[dropcap style=”font-size: 60px; color: #A02F2F;”]T[/dropcap]oday marks the beginning of a new chapter in the life of the former Fletcher Jones factory and iconic silver ball, with confirmation that it has been sold for about $1 million to a man by the name of Dean Montgomery.
I say a new chapter, because Dean – even at face value – appears to be a person who does things very differently to what Warrnambool is used to in that he doesn’t see heritage as an obstacle, but as an asset.
We know this because he is already involved with restoring and renovating the historic Leura Hotel in Camperdown. We also know this because, even more incredibly, Dean joined the grassroots campaign, Save the Silver Ball and Fletcher Jones Gardens which is being driven via Facebook, prior to the announcement of the sale. He even posted a wonderful photograph of the ball that he was given by the volunteer groundsman at Pleasant Hill, Lex Caldwell.
This doesn’t sound like a man who is about to bring in the bulldozers and knock the whole thing down to replace it with apartments or “big box” retail like that which dominates the outskirts of Warrnambool.
Indeed, in 2011, Dean was quoted in the local Camperdown newspaper as saying: “We’re (he and his brother) both passionate about heritage buildings and restoring them, it’s what we do.”
[dropcap style=”font-size: 60px; color: #A02F2F;”]D[/dropcap]ean, to my mind, represents a generational change for how things can be done in Warrnambool, where a developer with a vision and the funds works with the community to create something special, and enduring, on what is one of the most prominent and important sites in the city.
This doesn’t mean the whole derelict building will be preserved (nobody expected or wanted that), but it does mean that an iconic landmark that is so special to the community will be retained. Word has it that Dean already has cranes organised to start tidying up the ball.
That all of this is happening is testament to how grassroots activism can work when people unite for a common cause, and the Save the Silver Ball campaign has united people.
Living in Tasmania for about six years taught me everything I know about the ability of ordinary people to fight for something they loved, even if they were told that they were being unrealistic, out-of-touch or nostalgic at the expense of progress.
The people who fought, and continue to fight, for Tasmania’s precious native forests have had everything thrown at them, including physical violence, yet they keep going because they know the battle is worth it. Native forests cannot be replaced simply by planting more trees: each forest is unique.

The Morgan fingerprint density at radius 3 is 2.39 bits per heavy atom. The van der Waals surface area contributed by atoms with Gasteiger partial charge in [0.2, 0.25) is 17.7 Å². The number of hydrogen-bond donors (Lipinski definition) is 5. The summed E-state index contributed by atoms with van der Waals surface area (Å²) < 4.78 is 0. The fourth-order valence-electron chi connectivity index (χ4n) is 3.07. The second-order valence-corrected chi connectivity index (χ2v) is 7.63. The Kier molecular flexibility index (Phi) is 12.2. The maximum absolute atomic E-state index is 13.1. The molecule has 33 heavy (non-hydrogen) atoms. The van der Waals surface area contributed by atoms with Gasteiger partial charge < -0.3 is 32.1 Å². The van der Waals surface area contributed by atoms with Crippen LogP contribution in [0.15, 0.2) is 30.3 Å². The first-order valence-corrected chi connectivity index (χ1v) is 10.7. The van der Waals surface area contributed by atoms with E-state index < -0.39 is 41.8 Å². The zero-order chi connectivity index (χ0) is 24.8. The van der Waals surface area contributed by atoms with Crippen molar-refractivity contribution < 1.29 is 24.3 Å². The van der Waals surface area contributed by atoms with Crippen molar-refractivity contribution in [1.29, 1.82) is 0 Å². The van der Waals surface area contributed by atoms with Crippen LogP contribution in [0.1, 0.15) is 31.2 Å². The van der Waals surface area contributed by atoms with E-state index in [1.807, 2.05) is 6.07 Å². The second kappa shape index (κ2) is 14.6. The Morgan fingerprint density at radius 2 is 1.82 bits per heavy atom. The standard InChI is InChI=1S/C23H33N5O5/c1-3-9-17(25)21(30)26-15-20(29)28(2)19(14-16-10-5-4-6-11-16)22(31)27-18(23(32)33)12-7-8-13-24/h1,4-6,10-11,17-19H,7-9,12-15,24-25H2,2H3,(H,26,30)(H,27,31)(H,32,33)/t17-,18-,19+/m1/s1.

[dropcap style=”font-size: 60px; color: #A02F2F;”] A [/dropcap]mong the bravest of those fighting for Tasmania’s forests was a woman called Allana Beltran who became the potent symbol of the anti-logging movement after dressing as an angel, decorated with cockatoo feathers and a long white curtain, and hoisting herself high among the trees in the Weld Valley, in southern Tasmania, where she sat poised on a tripod in silent protest.
“The Weld Angel”, so beautifully captured by freelance photographer Matthew Newton who’s image went around the world, provided an evocative reminder of what would be lost if the value of everything in the world was measured only by economics.
In Warrnambool, the Fletcher Jones silver ball has proven to be a Weld Angel: a galvanising symbol of what is irreplaceable and worth preserving.
More than 600 people fell in behind the campaign on Facebook to share their memories, photographs and ideas about how to preserve a unique part of the skyline and landscape.
[dropcap style=”font-size: 60px; color: #A02F2F;”] B [/dropcap]ehind the scenes, campaigners Julie Eagles and Tonia Wilcox – among others – met with the powers that be, agitated, asked questions, wrote reports, emailed, filmed, phoned, photographed and held gatherings at the Warrnambool Hotel to thrash out how to keep the ball in the air. (And Bluestone Magazine was right behind them.)
Of course there were the critics and doubters who said it was all too hard (for whom?) and would cost too much (compared to what?) and that it would be so much easier to just knock it all down and start over again, just like in the Tasmanian forests.
But some people think – and act – very differently and Dean Montgomery looks like one of those people.
A new chapter is not only starting for Fletcher Jones, but for the whole city.
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Read more of our stories about FJ’s here…